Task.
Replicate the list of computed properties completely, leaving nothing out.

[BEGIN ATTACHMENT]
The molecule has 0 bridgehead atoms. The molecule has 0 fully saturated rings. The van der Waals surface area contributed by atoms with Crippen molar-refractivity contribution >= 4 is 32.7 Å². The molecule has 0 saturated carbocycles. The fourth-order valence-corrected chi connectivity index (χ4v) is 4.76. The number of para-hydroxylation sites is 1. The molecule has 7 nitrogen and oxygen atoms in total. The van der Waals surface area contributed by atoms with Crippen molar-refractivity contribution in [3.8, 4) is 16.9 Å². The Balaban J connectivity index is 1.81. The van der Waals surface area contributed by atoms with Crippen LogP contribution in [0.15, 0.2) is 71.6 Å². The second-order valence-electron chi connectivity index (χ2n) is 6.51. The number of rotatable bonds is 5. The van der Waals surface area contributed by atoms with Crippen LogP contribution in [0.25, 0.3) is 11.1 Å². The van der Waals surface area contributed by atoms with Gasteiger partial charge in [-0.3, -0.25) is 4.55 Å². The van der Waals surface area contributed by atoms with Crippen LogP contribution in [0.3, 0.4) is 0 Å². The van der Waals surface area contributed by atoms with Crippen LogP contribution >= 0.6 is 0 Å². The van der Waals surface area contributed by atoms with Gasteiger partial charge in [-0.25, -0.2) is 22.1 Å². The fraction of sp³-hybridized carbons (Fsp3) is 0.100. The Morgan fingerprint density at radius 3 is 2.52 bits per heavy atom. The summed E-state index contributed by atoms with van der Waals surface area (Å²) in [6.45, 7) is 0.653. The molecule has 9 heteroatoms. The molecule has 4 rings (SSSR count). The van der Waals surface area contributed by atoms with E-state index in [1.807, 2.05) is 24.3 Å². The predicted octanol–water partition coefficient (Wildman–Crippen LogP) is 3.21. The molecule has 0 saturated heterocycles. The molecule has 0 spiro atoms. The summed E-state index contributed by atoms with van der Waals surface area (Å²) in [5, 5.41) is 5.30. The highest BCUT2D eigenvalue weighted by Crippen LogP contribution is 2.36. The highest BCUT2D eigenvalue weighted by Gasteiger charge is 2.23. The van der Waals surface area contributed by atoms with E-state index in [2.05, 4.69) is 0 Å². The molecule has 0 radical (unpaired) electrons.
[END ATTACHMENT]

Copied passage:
The molecule has 0 bridgehead atoms. The molecule has 0 fully saturated rings. The van der Waals surface area contributed by atoms with Crippen molar-refractivity contribution >= 4 is 32.7 Å². The molecule has 0 saturated carbocycles. The fourth-order valence-corrected chi connectivity index (χ4v) is 4.76. The number of para-hydroxylation sites is 1. The molecule has 7 nitrogen and oxygen atoms in total. The van der Waals surface area contributed by atoms with Crippen molar-refractivity contribution in [3.8, 4) is 16.9 Å². The Balaban J connectivity index is 1.81. The van der Waals surface area contributed by atoms with Crippen LogP contribution in [0.15, 0.2) is 71.6 Å². The second-order valence-electron chi connectivity index (χ2n) is 6.51. The number of rotatable bonds is 5. The van der Waals surface area contributed by atoms with Crippen LogP contribution in [0.25, 0.3) is 11.1 Å². The van der Waals surface area contributed by atoms with Gasteiger partial charge in [-0.3, -0.25) is 4.55 Å². The van der Waals surface area contributed by atoms with Crippen LogP contribution in [0.3, 0.4) is 0 Å². The van der Waals surface area contributed by atoms with Crippen LogP contribution >= 0.6 is 0 Å². The van der Waals surface area contributed by atoms with Gasteiger partial charge in [-0.25, -0.2) is 22.1 Å². The fraction of sp³-hybridized carbons (Fsp3) is 0.100. The Morgan fingerprint density at radius 3 is 2.52 bits per heavy atom. The summed E-state index contributed by atoms with van der Waals surface area (Å²) in [6.45, 7) is 0.653. The molecule has 9 heteroatoms. The molecule has 4 rings (SSSR count). The van der Waals surface area contributed by atoms with E-state index in [1.807, 2.05) is 24.3 Å². The predicted octanol–water partition coefficient (Wildman–Crippen LogP) is 3.21. The molecule has 0 saturated heterocycles. The molecule has 0 spiro atoms. The summed E-state index contributed by atoms with van der Waals surface area (Å²) in [5, 5.41) is 5.30. The highest BCUT2D eigenvalue weighted by Crippen LogP contribution is 2.36. The highest BCUT2D eigenvalue weighted by Gasteiger charge is 2.23. The van der Waals surface area contributed by atoms with E-state index in [2.05, 4.69) is 0 Å². The molecule has 0 radical (unpaired) electrons.